Classic Gear: The Mellotron Keyboard
The Mellotron will forever be one of the most unique sounding and groundbreaking keyboard instruments ever created. It was based on the Chamberlin, which was the world’s first sampling keyboard. When you press a key on the Mellotron, an 8-second piece of audio tape is triggered to run, and when you take your finger off, the tape quickly rewinds. By actually recording each chromatic pitch of an acoustic instrument (say flutes, strings, organs, or the legendary boys choir) and assigning each 8-second recording to its respective key, the Mellotron was a machine that could emulate any instrument or sound. (See the youtube clip below for a helpful demo.)
Some samples were recordings of an actual full-band rhythm track, kind of like pressing the demo button on your Casio, but with a sound leagues more impressive. Regardless of the soundbank being used, however, the ‘Tron has an eerie, wavery quality to its sound that has intrigued musicians, producers, and listeners since its inception.
The Mellotron is infamous for its lack of portability, requiring painstaking realignment of tape heads when relocated. Today, you might find them in rare studios with a knack for vintage gear but the best shot at getting your hands on these classic sounds is to grab the affordable GForce M-Tron emulation software. Using your computer and a midi keyboard, you can get access to virtually all of the known Mellotron sounds. Though ‘Tron purists will scoff at the use of a plug-in, it is quite simply the most realistic way to harness the otherworldly sounds of the Mellotron.
Check out till.com for further information, and don’t miss the excellent Planet Mellotron where you will find information on many recordings that employ this expensive, rare, technologically dated but much loved and legendary instrument.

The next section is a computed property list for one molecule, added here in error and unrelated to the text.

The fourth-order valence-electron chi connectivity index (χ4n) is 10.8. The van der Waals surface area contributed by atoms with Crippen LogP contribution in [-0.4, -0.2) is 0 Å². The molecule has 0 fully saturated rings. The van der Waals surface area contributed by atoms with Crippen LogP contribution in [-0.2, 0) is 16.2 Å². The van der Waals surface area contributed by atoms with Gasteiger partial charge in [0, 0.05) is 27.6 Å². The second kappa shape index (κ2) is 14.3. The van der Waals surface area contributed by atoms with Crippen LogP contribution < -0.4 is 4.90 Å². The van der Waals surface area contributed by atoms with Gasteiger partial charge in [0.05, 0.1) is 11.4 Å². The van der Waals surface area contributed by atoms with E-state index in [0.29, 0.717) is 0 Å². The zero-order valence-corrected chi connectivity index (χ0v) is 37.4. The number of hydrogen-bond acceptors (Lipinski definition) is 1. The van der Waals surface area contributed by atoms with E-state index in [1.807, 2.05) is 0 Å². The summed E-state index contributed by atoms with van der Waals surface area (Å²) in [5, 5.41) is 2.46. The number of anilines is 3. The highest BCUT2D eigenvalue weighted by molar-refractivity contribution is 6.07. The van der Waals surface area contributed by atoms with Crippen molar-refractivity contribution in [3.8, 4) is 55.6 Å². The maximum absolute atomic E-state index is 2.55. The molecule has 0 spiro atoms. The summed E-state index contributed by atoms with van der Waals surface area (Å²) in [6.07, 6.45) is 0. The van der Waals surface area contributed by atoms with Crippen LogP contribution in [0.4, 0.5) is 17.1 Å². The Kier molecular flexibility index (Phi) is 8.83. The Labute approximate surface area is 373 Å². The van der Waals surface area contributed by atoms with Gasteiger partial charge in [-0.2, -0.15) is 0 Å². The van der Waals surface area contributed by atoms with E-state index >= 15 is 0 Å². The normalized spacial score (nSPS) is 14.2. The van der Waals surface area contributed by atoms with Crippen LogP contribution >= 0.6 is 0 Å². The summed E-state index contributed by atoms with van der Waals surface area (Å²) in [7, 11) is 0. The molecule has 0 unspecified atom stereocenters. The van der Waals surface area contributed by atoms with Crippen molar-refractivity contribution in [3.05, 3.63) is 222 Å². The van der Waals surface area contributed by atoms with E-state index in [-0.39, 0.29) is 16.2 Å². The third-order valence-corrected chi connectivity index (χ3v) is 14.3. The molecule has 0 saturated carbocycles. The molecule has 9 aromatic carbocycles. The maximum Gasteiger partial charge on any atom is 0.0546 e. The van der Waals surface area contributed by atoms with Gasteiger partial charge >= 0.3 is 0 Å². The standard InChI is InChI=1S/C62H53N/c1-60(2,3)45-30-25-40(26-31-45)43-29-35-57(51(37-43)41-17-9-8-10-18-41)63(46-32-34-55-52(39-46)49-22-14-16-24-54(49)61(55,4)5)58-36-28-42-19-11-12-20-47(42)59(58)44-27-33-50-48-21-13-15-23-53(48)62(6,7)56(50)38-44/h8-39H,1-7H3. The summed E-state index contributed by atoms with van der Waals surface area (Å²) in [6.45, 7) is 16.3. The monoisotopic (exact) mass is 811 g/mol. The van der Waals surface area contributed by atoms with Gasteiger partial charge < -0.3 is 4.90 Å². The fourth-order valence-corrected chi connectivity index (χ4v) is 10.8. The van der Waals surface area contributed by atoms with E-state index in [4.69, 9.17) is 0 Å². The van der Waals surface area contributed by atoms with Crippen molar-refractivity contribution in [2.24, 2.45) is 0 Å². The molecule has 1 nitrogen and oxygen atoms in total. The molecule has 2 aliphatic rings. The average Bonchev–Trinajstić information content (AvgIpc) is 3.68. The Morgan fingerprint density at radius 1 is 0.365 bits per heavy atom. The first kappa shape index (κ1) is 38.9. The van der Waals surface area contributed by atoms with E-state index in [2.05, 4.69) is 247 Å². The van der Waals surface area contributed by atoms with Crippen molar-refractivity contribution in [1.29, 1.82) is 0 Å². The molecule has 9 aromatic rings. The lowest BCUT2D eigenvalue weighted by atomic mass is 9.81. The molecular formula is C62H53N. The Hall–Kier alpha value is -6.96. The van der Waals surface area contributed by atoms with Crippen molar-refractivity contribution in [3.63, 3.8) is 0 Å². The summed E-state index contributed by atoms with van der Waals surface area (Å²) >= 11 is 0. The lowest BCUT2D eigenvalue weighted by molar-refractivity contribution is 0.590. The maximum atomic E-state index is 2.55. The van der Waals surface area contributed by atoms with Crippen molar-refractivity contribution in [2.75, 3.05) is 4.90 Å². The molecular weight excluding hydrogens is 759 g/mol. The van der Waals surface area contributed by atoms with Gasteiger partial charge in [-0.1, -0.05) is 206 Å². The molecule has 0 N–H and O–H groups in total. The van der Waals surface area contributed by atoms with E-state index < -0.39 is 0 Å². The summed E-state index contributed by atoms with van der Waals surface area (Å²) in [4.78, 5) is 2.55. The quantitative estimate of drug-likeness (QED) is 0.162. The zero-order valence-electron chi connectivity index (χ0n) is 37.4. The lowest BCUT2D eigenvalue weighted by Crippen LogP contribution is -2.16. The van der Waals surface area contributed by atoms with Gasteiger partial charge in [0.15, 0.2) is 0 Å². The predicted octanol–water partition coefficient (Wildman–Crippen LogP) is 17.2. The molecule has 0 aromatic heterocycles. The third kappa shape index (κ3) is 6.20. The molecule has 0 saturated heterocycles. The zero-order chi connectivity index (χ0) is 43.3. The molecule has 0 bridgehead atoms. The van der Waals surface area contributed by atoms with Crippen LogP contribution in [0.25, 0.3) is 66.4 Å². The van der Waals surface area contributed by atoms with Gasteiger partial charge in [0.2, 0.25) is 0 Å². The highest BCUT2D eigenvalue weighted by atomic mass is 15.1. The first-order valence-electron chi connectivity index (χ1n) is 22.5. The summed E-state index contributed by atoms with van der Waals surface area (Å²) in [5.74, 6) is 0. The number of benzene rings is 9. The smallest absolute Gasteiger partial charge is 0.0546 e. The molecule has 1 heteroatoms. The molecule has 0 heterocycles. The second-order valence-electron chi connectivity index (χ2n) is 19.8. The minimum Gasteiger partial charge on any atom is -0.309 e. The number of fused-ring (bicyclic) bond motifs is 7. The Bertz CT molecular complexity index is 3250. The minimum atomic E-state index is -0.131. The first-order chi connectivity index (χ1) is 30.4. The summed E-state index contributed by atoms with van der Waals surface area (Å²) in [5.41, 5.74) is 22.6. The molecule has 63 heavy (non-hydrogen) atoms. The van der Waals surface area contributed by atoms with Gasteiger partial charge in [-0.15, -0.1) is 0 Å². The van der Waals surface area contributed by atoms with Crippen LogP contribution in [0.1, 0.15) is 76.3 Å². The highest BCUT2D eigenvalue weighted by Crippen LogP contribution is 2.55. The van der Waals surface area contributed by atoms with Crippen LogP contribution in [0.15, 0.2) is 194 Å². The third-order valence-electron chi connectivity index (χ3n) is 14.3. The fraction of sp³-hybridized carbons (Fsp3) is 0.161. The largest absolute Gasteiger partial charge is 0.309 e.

The ultimate Mellotron example is the flute intro to the Beatles’ Strawberry Fields Forever. This is an outtake (Take 7) that highlights the 10-piece street drumming team that hides in the outro rhythm of the final cut; though it’s not Mellotron, this fantastic texture always astounds me:
The Beatles – Strawberry Fields Forever
Phenomenal Cat by The Kinks from VGPS is a great ‘Tron track. The regular flute sound is instantly recognizable, but take special note of the demented ‘rock guitar’ sample and the rhythm tracks:
The Kinks – Phenomenal Cat
On David Bowie’s early classic, Space Oddity, Rick Wakeman was brought in to perform a placeholder part for what would later become orchestral strings. Apparently the magnificent warble of Wakeman’s ‘Tron part got the best of Bowie, because that is what we still hear today:
David Bowie – Space Oddity
The Mellotron became an important instrument to the world of prog rock as it could create grandiose sound without the prohibitive costs involved with hiring an orchestra. Listen to this Mellotron drenched classic from King Crimson’s debut:
King Crimson – Epitaph
(thanks to PlanetMellotron.com for the research on these notes.)